Is it any wonder the Samaritans were hostile to Jews?
How Samaritans Got Back at the Jews
Forever after that, the Samaritans hated the Jews. They harassed groups of Jews coming down from Galilee to go to Jerusalem. The Jewish historian Josephus tells us that occasionally Samaritans killed Jews coming down the Samaritan Road on the way to Passover.
Once during a Jewish feast, Samaritans sneaked into the Temple in Jerusalem in the dead of night and scattered human bones all around the Temple Mount.
It’s important to remember that for a Jew, human bones are the ultimate descration. Human bones render a person or place unclean for seven days. So the Samaritans ruined the feast for all of Jerusalem.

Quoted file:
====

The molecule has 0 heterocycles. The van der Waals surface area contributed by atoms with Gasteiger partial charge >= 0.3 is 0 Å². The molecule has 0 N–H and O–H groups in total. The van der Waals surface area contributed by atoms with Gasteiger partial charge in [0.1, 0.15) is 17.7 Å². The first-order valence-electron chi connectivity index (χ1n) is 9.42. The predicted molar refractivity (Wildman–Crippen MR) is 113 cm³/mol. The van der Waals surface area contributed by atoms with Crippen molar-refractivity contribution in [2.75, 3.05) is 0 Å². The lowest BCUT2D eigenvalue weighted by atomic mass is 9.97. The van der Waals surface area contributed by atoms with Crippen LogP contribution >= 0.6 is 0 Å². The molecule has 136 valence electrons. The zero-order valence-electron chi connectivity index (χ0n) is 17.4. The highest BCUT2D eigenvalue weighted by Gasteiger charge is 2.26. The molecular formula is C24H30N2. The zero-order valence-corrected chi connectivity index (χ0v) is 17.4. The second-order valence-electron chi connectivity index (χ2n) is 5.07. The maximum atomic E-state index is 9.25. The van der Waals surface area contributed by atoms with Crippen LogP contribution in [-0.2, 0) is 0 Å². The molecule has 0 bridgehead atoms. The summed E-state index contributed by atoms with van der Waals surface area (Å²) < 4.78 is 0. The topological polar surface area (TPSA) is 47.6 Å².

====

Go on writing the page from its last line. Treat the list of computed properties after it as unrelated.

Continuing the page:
Jesus Was Called a Samaritan
In the first century, one of the worst insults you could call a Jew was “Samaritan.” Jesus occasionally had run-ins with his fellow Jews. And they pushed back on him by calling him a Samaritan.
In John 8:48, some of his opponents claimed that he was not only a Samaritan, he was a demon-possessed Samaritan. Insult piled on insult!
Nobody took that seriously, of course. Jesus was a Jew, and everybody knew it. But the point is that when they reached for their biggest insult, the worst they could come up with was “demon-possessed Samaritan.”
On another occasion, Jesus and his disciples were coming through Samaria, and one of the villages was especially inhospitable. So two disciples of Jesus, the sons of Zebedee—James and John—offered to call down fire from heaven to destroy the village. Jesus wasn’t having any of that, very much to the disappointment of all twelve of his disciples. You can read the story in Luke chapter 9.